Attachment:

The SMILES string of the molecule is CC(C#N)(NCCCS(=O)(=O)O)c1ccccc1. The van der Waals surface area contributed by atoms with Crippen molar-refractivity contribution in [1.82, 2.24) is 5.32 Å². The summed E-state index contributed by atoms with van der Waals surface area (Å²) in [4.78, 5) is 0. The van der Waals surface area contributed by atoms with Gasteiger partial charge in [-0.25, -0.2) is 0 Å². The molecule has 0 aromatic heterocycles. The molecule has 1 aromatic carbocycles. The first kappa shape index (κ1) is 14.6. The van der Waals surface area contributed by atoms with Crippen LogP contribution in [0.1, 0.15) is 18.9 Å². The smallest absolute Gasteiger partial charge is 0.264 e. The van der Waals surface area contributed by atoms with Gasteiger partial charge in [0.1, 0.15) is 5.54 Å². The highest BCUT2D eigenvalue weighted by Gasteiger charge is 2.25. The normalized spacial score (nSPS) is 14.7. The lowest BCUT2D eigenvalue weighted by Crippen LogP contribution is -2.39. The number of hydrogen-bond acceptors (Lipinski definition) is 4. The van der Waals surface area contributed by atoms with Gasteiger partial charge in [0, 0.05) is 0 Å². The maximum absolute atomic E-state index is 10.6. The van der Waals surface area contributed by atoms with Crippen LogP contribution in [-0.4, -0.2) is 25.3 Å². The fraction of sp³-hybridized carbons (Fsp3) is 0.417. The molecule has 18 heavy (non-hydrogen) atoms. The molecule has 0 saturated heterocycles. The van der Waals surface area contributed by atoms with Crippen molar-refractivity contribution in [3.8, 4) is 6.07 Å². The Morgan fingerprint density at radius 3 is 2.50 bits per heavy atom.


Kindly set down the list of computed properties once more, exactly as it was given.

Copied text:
The SMILES string of the molecule is CC(C#N)(NCCCS(=O)(=O)O)c1ccccc1. The van der Waals surface area contributed by atoms with Crippen molar-refractivity contribution in [1.82, 2.24) is 5.32 Å². The summed E-state index contributed by atoms with van der Waals surface area (Å²) in [4.78, 5) is 0. The van der Waals surface area contributed by atoms with Gasteiger partial charge in [-0.25, -0.2) is 0 Å². The molecule has 0 aromatic heterocycles. The molecule has 1 aromatic carbocycles. The first kappa shape index (κ1) is 14.6. The van der Waals surface area contributed by atoms with Crippen LogP contribution in [0.1, 0.15) is 18.9 Å². The smallest absolute Gasteiger partial charge is 0.264 e. The van der Waals surface area contributed by atoms with Gasteiger partial charge in [0.1, 0.15) is 5.54 Å². The highest BCUT2D eigenvalue weighted by Gasteiger charge is 2.25. The normalized spacial score (nSPS) is 14.7. The lowest BCUT2D eigenvalue weighted by Crippen LogP contribution is -2.39. The number of hydrogen-bond acceptors (Lipinski definition) is 4. The van der Waals surface area contributed by atoms with Gasteiger partial charge in [0, 0.05) is 0 Å². The maximum absolute atomic E-state index is 10.6. The van der Waals surface area contributed by atoms with Crippen LogP contribution in [-0.4, -0.2) is 25.3 Å². The fraction of sp³-hybridized carbons (Fsp3) is 0.417. The molecule has 18 heavy (non-hydrogen) atoms. The molecule has 0 saturated heterocycles. The van der Waals surface area contributed by atoms with Crippen molar-refractivity contribution in [3.8, 4) is 6.07 Å². The Morgan fingerprint density at radius 3 is 2.50 bits per heavy atom.